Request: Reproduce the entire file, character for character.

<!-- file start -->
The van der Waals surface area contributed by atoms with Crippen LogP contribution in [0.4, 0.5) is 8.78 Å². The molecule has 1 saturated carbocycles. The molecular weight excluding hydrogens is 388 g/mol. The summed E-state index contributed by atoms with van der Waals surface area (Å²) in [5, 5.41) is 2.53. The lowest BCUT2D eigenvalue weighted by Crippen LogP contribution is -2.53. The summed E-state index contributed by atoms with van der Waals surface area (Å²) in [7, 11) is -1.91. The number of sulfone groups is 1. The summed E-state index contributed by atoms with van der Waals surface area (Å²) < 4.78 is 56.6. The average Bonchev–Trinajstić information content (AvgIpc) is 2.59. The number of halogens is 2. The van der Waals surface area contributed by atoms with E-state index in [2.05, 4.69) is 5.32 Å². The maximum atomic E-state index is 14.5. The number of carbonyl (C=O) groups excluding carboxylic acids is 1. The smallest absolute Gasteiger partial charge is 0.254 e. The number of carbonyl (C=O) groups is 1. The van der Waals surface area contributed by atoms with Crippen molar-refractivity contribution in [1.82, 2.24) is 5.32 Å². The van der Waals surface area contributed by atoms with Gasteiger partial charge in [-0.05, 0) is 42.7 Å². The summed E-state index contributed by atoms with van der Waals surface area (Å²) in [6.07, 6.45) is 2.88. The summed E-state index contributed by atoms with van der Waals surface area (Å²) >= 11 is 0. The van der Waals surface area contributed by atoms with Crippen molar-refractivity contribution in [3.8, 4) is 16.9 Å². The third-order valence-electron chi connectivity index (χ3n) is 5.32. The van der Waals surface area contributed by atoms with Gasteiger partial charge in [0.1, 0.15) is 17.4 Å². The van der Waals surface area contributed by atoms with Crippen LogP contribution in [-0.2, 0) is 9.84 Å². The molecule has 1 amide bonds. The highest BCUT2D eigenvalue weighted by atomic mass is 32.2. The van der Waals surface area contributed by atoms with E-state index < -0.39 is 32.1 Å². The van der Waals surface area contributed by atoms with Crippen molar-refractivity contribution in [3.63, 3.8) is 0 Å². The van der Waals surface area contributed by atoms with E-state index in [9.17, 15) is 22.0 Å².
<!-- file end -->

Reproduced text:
The van der Waals surface area contributed by atoms with Crippen LogP contribution in [0.4, 0.5) is 8.78 Å². The molecule has 1 saturated carbocycles. The molecular weight excluding hydrogens is 388 g/mol. The summed E-state index contributed by atoms with van der Waals surface area (Å²) in [5, 5.41) is 2.53. The lowest BCUT2D eigenvalue weighted by Crippen LogP contribution is -2.53. The summed E-state index contributed by atoms with van der Waals surface area (Å²) in [7, 11) is -1.91. The number of sulfone groups is 1. The summed E-state index contributed by atoms with van der Waals surface area (Å²) < 4.78 is 56.6. The average Bonchev–Trinajstić information content (AvgIpc) is 2.59. The number of halogens is 2. The van der Waals surface area contributed by atoms with E-state index in [2.05, 4.69) is 5.32 Å². The maximum atomic E-state index is 14.5. The number of carbonyl (C=O) groups excluding carboxylic acids is 1. The smallest absolute Gasteiger partial charge is 0.254 e. The number of carbonyl (C=O) groups is 1. The van der Waals surface area contributed by atoms with Crippen molar-refractivity contribution in [1.82, 2.24) is 5.32 Å². The van der Waals surface area contributed by atoms with Gasteiger partial charge in [-0.05, 0) is 42.7 Å². The summed E-state index contributed by atoms with van der Waals surface area (Å²) in [6.07, 6.45) is 2.88. The summed E-state index contributed by atoms with van der Waals surface area (Å²) >= 11 is 0. The van der Waals surface area contributed by atoms with Crippen molar-refractivity contribution in [3.8, 4) is 16.9 Å². The third-order valence-electron chi connectivity index (χ3n) is 5.32. The van der Waals surface area contributed by atoms with Gasteiger partial charge in [0.1, 0.15) is 17.4 Å². The van der Waals surface area contributed by atoms with Crippen LogP contribution in [-0.2, 0) is 9.84 Å². The molecule has 1 amide bonds. The highest BCUT2D eigenvalue weighted by atomic mass is 32.2. The van der Waals surface area contributed by atoms with E-state index < -0.39 is 32.1 Å². The van der Waals surface area contributed by atoms with Crippen molar-refractivity contribution in [3.63, 3.8) is 0 Å². The van der Waals surface area contributed by atoms with E-state index in [9.17, 15) is 22.0 Å².